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Retirement

Beware shortfall of a will in SMSF planning

  • February 18 2020
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Retirement

Beware shortfall of a will in SMSF planning

By Cameron Micallef
February 18 2020

Despite superannuation being the largest asset most Australians hold, many are not prepared on how to pass it on to the next generation, an industry expert warns.

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Beware shortfall of a will in SMSF planning

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  • February 18 2020
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Despite superannuation being the largest asset most Australians hold, many are not prepared on how to pass it on to the next generation, an industry expert warns.

Last will

In a conversation with nestegg, Hall & Wilcox senior associate Sam Baring explained how SMSFs members need to take precaution in passing on their money.

“It's a separate trust or function that needs to be dealt with very separately from their will. I think some people don’t understand that and think it forms part of their estate,” Mr Baring said.

“That preconception that you don’t have to separately deal with your superannuation needs to be busted.”

He warned SMSF holders that the trustee has enormous powers when it comes to deciding who gets what, meaning it is vital to choose the right person.

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“In terms of a SMSF, the trustees of the fund make a determination as to where the superannuation should be paid, factoring in all beneficiaries and their financial situation,” Mr Baring said.

“[In this situation] it is largely taken out of your hands and it’s people making that assessment without necessarily your intentions in mind.”

The lawyer explained that having a really clear and strong estate plan that deals with all the issues that might arise, with a lot of family situations that could be at play.

“For instance, there’s a classic case of a blended family where the benefits of the first to die intend to pass to the children from the first marriage,” Mr Baring said.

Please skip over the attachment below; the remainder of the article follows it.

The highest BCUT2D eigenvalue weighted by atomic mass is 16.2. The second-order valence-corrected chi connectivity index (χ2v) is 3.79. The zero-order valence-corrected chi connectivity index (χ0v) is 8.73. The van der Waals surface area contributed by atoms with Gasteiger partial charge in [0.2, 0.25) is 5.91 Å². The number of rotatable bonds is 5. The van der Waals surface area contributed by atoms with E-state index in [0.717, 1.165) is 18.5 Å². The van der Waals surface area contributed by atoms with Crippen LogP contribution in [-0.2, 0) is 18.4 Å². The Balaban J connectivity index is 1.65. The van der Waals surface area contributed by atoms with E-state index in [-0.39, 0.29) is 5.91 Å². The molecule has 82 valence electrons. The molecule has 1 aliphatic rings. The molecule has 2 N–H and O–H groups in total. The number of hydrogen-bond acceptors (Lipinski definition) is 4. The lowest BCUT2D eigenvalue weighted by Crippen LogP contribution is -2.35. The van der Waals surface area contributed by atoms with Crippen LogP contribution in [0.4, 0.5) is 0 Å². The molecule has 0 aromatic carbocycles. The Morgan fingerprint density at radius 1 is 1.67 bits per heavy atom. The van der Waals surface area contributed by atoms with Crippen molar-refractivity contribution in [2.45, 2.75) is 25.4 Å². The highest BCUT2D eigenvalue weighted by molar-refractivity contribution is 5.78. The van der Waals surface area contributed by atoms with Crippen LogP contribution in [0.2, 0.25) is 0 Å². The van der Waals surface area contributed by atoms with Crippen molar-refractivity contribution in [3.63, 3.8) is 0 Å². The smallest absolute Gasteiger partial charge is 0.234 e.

“Some useful strategies might be to ensure there’s a binding death benefit in place and you might have a child or independent person appointed as a director and they become a shareholder involved in decision making.”

Mr Barring highlights that even members who are not anticipating issues should plan their estate to ensure their wishes are met. 

“As a general rule, everyone should be making sure they thoroughly review their superannuation details irrespective of whether they see an issue or not,” he said.

“Don’t take for granted that your superannuation is just dealt with. A lot of people can’t really remember signing a nomination or having really given it a great deal of thought. They just think their superannuation forms part of their estate and that is something that doesn’t happen.”

When that is in many instances the largest assets you have, some due diligence is required, Mr Baring concluded.

 

Beware shortfall of a will in SMSF planning
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About the author

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Cameron is a journalist for Momentum Media's nestegg and Smart Property Investment. He enjoys giving Aussies practical financial tips and tricks to help grow their wealth and achieve financial independence. As a self-confessed finance nerd, Cameron enjoys chatting with industry experts and commentators to leverage their insights to grow your portfolio.

About the author

Cameron is a journalist for Momentum Media's nestegg and Smart Property Investment. He enjoys giving Aussies practical financial tips and tricks to help grow their wealth and achieve financial independence. As a self-confessed finance nerd, Cameron enjoys chatting with industry experts and commentators to leverage their insights to grow your portfolio.

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